1 Reason To Avoid Cheniere Energy
With new cases of the coronavirus spiking in the US and worldwide .
With the already historic unemployment levels and job losses in recent months .
And with many Blue Chip stocks looking vulnerable when they’re supposed to be among the best areas to invest your capital.
There are few safe places to invest your capital today. And this number is growing smaller every day this crisis lasts.
The key to continue compounding your investments and build wealth is to keep investing well over time.
Most people think the number one way to do that is to invest in assets that will grow your capital over time.
And this is huge part of things.
But another huge part of this is also losing as little capital as possible.
The fewer investment losses you have the more capital you keep. And the more capital you keep the faster you can invest well to grow your wealth.
Both things are necessary to build wealth. But most only think of investing well.
Today I want to talk about the second part of things that few consider… Staying away from investments where you’ve got a high probability of losing money in.
1 Reason To Avoid Cheniere Energy
It’s Got An Enormous Amount of Debt
Normally in these articles I talk about other things like valuation, profitability, cash flow, the affects coronavirus is having on a company’s financials, and other things.
But frankly none of those matter with Cheniere Energy (LNG) due to its enormous debt load.
As of this writing Cheniere is a $12.4 billion market cap liquefied natural gas terminal operator.
Its most recent quarterly data showed it has $2.4 billion in cash. And it has $31.5 billion in short term and long-term debt and capital leases.
Total liabilities make up 99.4% of its balance sheet.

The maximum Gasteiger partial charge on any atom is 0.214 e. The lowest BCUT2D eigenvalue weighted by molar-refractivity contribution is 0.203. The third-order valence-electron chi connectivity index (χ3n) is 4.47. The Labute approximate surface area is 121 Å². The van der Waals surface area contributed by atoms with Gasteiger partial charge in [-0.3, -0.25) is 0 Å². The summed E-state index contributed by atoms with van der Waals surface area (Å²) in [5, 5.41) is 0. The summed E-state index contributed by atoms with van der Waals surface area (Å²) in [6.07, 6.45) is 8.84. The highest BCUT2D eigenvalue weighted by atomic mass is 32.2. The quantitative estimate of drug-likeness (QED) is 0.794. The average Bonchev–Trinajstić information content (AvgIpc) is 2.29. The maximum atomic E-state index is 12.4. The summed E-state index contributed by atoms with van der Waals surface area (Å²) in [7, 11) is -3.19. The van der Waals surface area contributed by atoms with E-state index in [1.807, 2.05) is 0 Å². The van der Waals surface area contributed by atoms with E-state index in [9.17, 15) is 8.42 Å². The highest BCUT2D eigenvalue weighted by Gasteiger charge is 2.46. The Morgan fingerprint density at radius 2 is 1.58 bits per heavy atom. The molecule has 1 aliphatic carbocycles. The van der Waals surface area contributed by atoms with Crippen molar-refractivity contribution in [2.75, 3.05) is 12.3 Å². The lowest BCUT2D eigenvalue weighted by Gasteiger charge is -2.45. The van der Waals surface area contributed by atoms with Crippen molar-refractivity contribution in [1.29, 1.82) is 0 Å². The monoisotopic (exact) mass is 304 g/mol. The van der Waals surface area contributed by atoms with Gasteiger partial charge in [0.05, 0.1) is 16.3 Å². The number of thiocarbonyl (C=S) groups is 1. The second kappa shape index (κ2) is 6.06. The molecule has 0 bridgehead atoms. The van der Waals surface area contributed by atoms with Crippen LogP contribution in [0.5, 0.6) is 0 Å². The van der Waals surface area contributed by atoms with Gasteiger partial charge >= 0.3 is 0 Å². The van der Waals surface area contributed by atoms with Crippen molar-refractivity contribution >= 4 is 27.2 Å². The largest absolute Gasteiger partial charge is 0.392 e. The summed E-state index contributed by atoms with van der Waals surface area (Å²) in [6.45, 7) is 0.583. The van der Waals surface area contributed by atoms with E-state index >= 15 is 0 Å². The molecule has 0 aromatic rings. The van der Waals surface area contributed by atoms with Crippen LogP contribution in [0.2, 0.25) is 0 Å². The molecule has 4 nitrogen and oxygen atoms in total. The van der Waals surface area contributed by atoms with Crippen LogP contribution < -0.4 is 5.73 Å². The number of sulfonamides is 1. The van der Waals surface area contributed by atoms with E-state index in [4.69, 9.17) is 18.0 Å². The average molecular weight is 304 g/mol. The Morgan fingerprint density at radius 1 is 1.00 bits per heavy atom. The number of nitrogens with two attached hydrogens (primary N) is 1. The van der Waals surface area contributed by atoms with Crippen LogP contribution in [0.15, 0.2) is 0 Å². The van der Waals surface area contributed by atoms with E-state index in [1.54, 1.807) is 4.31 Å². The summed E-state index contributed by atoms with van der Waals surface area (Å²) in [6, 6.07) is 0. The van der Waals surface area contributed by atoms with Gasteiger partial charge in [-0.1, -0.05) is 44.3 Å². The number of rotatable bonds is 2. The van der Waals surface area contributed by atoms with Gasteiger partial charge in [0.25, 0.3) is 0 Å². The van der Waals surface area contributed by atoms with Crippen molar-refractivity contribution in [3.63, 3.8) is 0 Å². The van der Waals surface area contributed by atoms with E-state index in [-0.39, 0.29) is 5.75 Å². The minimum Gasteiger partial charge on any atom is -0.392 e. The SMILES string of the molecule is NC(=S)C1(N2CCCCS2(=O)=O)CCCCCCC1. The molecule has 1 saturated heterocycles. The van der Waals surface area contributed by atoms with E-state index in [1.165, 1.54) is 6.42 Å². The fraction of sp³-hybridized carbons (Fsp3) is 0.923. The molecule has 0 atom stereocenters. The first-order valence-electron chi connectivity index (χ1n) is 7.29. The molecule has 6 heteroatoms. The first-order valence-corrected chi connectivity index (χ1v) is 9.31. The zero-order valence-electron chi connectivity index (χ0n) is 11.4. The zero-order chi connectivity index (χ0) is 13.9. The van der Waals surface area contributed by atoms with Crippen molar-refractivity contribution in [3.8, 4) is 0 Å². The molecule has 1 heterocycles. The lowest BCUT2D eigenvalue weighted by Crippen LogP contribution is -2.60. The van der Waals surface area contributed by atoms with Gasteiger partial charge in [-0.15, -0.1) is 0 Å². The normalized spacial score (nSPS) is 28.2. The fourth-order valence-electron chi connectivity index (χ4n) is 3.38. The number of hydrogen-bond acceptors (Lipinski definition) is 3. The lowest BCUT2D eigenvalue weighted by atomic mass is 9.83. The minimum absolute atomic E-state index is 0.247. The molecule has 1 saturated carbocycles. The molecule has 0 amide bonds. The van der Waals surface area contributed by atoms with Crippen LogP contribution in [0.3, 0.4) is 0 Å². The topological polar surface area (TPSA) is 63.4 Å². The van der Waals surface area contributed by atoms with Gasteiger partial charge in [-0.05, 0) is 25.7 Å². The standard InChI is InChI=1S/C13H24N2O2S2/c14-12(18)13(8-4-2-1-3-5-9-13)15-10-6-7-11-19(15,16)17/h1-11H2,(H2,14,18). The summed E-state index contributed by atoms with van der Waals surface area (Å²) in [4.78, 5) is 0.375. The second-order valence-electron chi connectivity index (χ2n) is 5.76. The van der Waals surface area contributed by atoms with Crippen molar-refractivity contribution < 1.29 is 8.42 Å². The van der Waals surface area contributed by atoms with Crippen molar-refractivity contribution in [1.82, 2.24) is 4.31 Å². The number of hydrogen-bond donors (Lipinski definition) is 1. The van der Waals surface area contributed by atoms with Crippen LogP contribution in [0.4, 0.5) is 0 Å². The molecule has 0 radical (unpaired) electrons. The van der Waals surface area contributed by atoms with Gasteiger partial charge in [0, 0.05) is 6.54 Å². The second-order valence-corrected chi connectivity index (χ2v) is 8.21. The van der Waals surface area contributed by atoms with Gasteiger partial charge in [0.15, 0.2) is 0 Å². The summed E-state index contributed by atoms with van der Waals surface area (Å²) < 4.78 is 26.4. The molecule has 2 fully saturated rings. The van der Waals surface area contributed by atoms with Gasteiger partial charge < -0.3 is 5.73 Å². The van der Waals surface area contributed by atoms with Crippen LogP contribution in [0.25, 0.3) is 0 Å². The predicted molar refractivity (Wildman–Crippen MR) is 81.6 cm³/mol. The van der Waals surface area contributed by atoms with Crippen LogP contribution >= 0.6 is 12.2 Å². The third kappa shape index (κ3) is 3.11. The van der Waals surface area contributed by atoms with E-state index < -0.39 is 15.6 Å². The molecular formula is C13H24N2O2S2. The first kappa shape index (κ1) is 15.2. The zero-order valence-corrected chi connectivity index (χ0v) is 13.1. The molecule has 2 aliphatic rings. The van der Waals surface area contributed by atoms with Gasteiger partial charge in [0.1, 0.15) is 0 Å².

And its current debt to equity ratio is 148.8.
In other words, it has 154% more debt and capital leases than its entire market cap.
Its debt load is 12.1X higher than its cash levels.
It’s got one of the highest debt to equity ratios I’ve ever seen.
And after subtracting total liabilities from total assets there’s a number near $0. This means after subtracting debt from assets that the stocks equity – the shares you buy on the market – are almost worthless.
I want to invest in safe stocks that will be around for decades to help me build wealth over the long term. This helps insure I lose as little money as possible over time.
Typically, this means I invest in companies that have little to no debt compared to their cash and equity.
For example, I look to invest in companies with a debt to equity ratio below 1… And Cheniere’s is 148.8.
And this still isn’t all…
One major reason it’s got an enormous amount of debt is because of its lack of ability to create free cash flow from its business operations.
Over the last decade the companies produced a total of negative $24.3 billion in free cash flow.
The only way this company has stayed alive to this point is through issuing shares. Issuing debt. And by selling properties.
In 2010 it had 56 million shares outstanding. But as of this writing it has 268 million.
This means its diluted shareholders by 379% in the last decade.
Think of this like a pizza.
When Cheniere issues more shares, the same size of pizza stays… But more people are around to eat it so the piece of pizza you have gets smaller and smaller the more it dilutes shares.
If a company keeps doing this over long periods like Cheniere has, the same size of the pizza remains but eventually you’ll get to eat little to no pizza.
This is bad enough by itself…
But Cheniere’s combined this with a massive increase in its amount of long-term debt over the last decade too.
From $2 to $3 billion in the early 2010’s. To now $30 billion.
Or a 10X increase in long term debt in 10 years.
Just to stay alive and continue operating and expanding Cheniere is diluting shareholders more and more. And issuing ever larger amounts of debt.
This is unsustainable.
Combine this with the ongoing and rapid increase in coronavirus cases worldwide causing massive uncertainty in energy markets worldwide and this makes Cheniere even more dangerous to own.
For these reasons I recommend you stay far away from Cheniere Energy’s enormously risky stock.
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Disclosure – Jason Rivera is a 13+ year veteran value investor who now spends much of his time helping other investors earn higher than average investment returns safely. He does not have any holdings in any securities mentioned above and the article expresses his own opinions. He has no business relationship with any company mentioned above.